Jules: If politics is theatre, and the public are the audience, and the affairs of the day are the script, who are the writers, and where do the actors come from? Can the actors perceive the truth they are playing a role in a work they have mistaken to be their own lives? What if they should?
David: Considered part of Alan J. Pakula’s “paranoia trilogy”, along with Klute (1971) and All the President’s Men (1976), The Parallax View is a reporter cum detective story surveying the creation of homegrown chaos agents and fall guys of obscure origin, or what we refer to today as terrorists. This birthplace seems to be a rabbit hole so deep and tortuous that exploring it, you might find yourself turning into the perp without even realising. Can the great conspiratocracy recruit even its enemies? Are we all in some way doomed to be recruited by a machine that no one is even driving?
David: We embark on a two part examination of the human condition, beginning with the movie of H.G. Wells’s 1933 novel of imagined future history. This modernist manifesto posits that humanity is distinguished from the animals by little more than ambition and the march of progress. There seems to be no alternative for us but onward, onward to the stars. Wells begins his fable with war, disaster and rebirth, perhaps meaning to describe the arc of civilsation from a fresh beginning, but also expressing pessimism about progress as the early 20th century defined it – sandwiched as it was between two world wars. Though inspired by the promises of science, Wells is perhaps poignantly aware that a shark-like need for forward motion down a one way street may harbour the seeds of its own doom.
Jules: What distinguishes a desire to change one’s local world in some aspect – access new sources of fresh water, say – and a desire to transform it entirely? Is crisis always a requirement for such transformations? If the management of crisis is an essential part of statecraft, what rules out crisis-creation as a moral method of change?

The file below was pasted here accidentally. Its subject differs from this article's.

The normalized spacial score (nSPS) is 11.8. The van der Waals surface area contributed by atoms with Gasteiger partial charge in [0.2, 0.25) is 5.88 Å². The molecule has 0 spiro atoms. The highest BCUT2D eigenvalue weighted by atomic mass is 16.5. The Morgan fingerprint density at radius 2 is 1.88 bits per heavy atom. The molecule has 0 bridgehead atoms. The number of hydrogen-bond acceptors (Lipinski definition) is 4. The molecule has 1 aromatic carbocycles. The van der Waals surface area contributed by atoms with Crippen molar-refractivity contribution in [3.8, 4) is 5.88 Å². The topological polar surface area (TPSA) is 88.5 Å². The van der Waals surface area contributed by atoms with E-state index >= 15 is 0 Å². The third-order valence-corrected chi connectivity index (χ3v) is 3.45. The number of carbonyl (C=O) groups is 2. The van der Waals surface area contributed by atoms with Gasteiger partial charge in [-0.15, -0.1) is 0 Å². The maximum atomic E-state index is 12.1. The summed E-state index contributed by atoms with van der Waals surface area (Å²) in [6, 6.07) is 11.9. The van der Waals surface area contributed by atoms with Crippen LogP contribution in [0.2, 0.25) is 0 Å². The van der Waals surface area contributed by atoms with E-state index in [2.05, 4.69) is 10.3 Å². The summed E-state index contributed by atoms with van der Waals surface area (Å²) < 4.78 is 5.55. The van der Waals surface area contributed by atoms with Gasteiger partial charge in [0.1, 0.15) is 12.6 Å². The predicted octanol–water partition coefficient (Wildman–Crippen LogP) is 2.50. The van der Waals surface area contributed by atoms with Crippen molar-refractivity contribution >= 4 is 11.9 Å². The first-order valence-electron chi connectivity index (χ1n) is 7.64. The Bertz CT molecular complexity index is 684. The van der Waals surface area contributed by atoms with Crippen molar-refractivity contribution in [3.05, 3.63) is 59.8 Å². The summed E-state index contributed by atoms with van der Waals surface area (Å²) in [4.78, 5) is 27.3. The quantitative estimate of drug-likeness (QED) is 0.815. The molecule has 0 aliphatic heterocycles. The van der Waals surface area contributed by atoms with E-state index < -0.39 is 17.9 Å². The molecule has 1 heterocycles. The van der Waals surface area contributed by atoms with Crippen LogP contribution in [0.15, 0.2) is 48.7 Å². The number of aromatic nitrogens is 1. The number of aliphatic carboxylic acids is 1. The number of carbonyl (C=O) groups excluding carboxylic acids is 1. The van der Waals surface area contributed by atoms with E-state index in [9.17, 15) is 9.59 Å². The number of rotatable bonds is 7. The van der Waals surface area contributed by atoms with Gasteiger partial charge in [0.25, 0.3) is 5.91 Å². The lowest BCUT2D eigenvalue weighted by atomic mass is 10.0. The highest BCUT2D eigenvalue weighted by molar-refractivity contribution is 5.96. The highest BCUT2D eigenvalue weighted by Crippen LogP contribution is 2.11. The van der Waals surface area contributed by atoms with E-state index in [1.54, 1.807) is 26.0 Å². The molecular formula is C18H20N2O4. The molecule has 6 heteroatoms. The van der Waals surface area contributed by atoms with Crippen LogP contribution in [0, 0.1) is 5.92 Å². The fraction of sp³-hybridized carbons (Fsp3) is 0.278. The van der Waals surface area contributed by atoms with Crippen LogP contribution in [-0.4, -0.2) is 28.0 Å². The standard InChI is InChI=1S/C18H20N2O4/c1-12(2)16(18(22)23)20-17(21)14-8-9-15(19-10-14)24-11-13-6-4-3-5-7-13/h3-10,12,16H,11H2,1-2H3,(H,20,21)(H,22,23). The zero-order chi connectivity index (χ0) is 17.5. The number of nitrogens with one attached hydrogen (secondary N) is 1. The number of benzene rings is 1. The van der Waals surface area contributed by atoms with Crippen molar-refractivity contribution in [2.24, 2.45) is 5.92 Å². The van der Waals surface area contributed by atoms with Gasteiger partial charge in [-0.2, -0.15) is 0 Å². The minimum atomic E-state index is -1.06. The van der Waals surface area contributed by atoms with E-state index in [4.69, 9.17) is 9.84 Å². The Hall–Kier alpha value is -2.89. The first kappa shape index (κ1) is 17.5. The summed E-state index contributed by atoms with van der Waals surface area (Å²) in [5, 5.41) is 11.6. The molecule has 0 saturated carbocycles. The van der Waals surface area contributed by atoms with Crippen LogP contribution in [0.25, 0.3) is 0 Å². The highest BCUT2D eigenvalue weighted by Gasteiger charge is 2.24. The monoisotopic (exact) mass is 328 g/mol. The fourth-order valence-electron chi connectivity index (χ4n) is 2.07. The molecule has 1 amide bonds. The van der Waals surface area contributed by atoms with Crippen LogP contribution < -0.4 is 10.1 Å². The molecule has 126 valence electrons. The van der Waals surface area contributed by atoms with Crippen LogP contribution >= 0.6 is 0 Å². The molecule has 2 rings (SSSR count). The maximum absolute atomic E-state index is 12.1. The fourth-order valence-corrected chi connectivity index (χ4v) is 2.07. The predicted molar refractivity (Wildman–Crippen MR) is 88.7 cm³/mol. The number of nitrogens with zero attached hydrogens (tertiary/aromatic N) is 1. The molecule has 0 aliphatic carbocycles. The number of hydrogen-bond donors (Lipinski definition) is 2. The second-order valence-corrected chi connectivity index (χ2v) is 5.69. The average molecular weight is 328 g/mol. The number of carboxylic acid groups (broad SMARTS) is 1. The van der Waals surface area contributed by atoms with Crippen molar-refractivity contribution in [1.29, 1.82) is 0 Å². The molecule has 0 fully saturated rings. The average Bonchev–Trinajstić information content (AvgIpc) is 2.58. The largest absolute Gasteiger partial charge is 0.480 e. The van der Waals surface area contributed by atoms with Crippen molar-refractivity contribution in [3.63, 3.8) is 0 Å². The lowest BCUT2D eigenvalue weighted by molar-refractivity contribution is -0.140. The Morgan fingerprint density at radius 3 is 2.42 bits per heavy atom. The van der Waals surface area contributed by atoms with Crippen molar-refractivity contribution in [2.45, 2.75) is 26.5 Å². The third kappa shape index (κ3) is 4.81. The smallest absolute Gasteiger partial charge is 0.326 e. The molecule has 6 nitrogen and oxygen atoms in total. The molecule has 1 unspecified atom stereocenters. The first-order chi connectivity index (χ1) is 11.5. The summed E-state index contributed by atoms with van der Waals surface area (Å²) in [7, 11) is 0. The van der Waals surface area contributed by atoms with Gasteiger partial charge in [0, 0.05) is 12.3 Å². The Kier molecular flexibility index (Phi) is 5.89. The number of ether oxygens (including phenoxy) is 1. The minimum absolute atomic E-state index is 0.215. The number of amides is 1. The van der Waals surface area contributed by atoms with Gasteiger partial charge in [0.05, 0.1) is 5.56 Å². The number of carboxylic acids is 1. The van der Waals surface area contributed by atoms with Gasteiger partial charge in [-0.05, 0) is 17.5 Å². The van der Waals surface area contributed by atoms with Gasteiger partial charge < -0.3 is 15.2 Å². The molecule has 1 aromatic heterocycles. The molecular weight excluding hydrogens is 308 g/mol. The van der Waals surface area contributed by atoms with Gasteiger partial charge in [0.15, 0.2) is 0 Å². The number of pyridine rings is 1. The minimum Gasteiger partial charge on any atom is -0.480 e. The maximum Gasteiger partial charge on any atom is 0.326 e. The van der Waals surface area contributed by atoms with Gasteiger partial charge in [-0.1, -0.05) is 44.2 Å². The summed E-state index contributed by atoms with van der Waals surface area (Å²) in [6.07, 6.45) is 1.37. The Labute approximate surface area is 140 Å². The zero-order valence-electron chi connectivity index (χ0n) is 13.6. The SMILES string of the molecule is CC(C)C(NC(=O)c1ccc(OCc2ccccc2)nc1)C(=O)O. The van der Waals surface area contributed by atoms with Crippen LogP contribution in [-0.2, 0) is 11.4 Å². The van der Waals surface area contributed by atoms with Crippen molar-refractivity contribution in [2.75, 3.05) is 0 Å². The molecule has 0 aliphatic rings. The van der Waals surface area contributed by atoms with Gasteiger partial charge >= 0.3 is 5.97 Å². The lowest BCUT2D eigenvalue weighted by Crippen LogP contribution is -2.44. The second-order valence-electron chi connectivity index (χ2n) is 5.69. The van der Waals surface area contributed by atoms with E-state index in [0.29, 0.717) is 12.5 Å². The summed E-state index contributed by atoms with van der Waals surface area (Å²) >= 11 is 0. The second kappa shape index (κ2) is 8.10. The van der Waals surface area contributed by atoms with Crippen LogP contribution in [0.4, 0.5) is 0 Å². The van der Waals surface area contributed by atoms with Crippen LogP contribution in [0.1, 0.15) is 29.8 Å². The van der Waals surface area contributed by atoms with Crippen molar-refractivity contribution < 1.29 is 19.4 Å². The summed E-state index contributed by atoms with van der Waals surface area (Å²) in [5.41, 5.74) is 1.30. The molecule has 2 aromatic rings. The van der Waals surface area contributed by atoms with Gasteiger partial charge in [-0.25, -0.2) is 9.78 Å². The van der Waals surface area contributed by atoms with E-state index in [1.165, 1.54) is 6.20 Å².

Jules: Is there such a thing as essential human nature, or can we turn ourselves into whatever we think we ought to be, whenever and wherever it suits us? And if we can, are we still human?
David: Dirk Bogarde and Charlotte Rampling must decide whether or not they are each literally to die for. Meanwhile a technical anomaly causes the Overlooked team to narrate the film with the second and third acts switched out of order. Hilarity doesn’t quite ensue but perhaps an enhanced perspective is enabled on the movie’s themes of crime, passion, pragmatics and lots of baggage.
Jules: Our commentary expands to include the small(er) screen in this episode, namely the stellar Æon Flux series of MTV short films from the 1990s. Are we all the self-deluding victims of deterministic circumstance, or can we freely choose between possible outcomes as truly moral agents? We examine the cases brought forward by arch-provocatrix Æon, dictator-for-life Trevor, and gonzo-comedian-psychopath Bambara.
David: We attempt to bring our rational thoughts to bear upon the mind-mangling dream logic of Æon Flux, and observe the absolute power of Trevor Goodchild corrupted by absolute existential quandry. The spidery form of his nemesis-love-idol weaves a web of irony around him and all the while sticky pleasure traps to snare them both abound.
David: Riefenstahl’s innovative stylings offer our sensibilities a distraction from this forbidding vision of springtime for Hitler, the blueprint for every insane megalomaniacal dictator movie made thereafter. Everyone (except Hitler and Hess) looks miserable, as if already aware they are swept up in something that will shortly eat them alive.
Jules: Leni Riefenstahl may possess the most problematic oeuvre in cinema history, famously combining technical and artistic skill with one of the most pernicious ideologies of the Twentieth century. Did she shape history as she shaped public opinion, via this outing? (Apologies for the sound issues: a time-travelling NAZI mosquito apparently infested the recording gear for this podcast.)
Jules: How late is too late for what might be the latest, late-to-market film sequel in the history of cinema? Problems of tone, story, and pacing pile up as the digital apocalypse approaches. But what are we to make of the mythic imagery and symbolic story elements accompanying this technical wonder-wagon?
David: Nonplussed by narrative nonsense. Nice neon.